As power systems become more interconnected and complex, one of the key concerns has been developing new ways to monitor and control them.
Keeping an eye on such systems and detecting problems within them has become something of a specialty for faculty at UT, with Assistant Professor of Electrical Engineering and Computer Science Kai Sun becoming the latest member of the College of Engineering to gain recognition for his work.
Sun’s work—”Integrated Research and Education in Nonlinear Modal Decoupling and Control for Resilient Interconnected Power Systems”—was recently chosen by the National Science Foundation for a CAREER award, making him the third faculty member from the college chosen for such a prestigious honor since November.
CAREER awards are given by NSF to help nurture the careers and research of young faculty they feel hold promise in their given fields.
“To be selected for this honor is both a tremendous development, personally, and a validation of the research we are conducting,” said Sun. “This will allow us to continue to explore our ideas relating to stability analysis and control of interconnected power systems.”
Sun’s research focuses on finding new ways to understand and prevent power system instability, improving accuracy of results over methods traditionally used.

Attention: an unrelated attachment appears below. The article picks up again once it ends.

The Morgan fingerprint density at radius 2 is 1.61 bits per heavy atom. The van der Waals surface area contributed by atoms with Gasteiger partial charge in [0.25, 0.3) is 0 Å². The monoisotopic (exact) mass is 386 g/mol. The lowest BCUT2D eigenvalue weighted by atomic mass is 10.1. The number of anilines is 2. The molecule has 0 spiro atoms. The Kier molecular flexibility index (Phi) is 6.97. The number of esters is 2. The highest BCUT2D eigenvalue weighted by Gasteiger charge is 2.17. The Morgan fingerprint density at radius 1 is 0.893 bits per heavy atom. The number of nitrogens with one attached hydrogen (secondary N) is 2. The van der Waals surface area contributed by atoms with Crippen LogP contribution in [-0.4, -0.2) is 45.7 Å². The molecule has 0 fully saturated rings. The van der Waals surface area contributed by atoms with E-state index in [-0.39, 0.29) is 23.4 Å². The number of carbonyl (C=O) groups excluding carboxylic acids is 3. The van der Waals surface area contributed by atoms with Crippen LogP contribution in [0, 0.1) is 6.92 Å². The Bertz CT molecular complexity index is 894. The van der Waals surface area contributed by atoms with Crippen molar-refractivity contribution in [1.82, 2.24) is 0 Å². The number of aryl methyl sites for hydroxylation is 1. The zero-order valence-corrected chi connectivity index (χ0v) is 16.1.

That need arose, Sun said, because power systems are becoming ever more interconnected, with a sharp rise in the number of renewable resources that operate in an intermittent pattern.
Those additions produce stresses on the system that traditional methods and simple monitoring might not readily identify.
“There is currently a major gap in technologies that allow for fast, accurate stability analysis of complex, nonlinear power systems,” said Sun. “We hope to reduce that gap by coming up with new methods of analysis and control.”
To reach those goals, Sun and his team have identified three critical steps:
- Acquiring an in-depth understanding in nonlinear modal dynamics and their interactions in the overall power grid;
- Establishing a new approach for improving power system stability;
- Boiling the new approach down to simple, practical steps.
For those efforts, Sun will receive $500,000 from NSF as part of the CAREER award.
Donatello Materassi, assistant professor of electrical engineering and computer science, and Cong Trinh, assistant professor of the Department of Chemical and Biomolecular Engineering, were the other two members of the college recently honored with CAREER awards.
Additionally, associate professor Brian O’Meara in the Department of Ecology and Evolutionary Biology in the College of Arts and Science received the award, giving UT at least four of the prestigious honors in barely 90 days.
David Goddard (865-974-0683, firstname.lastname@example.org)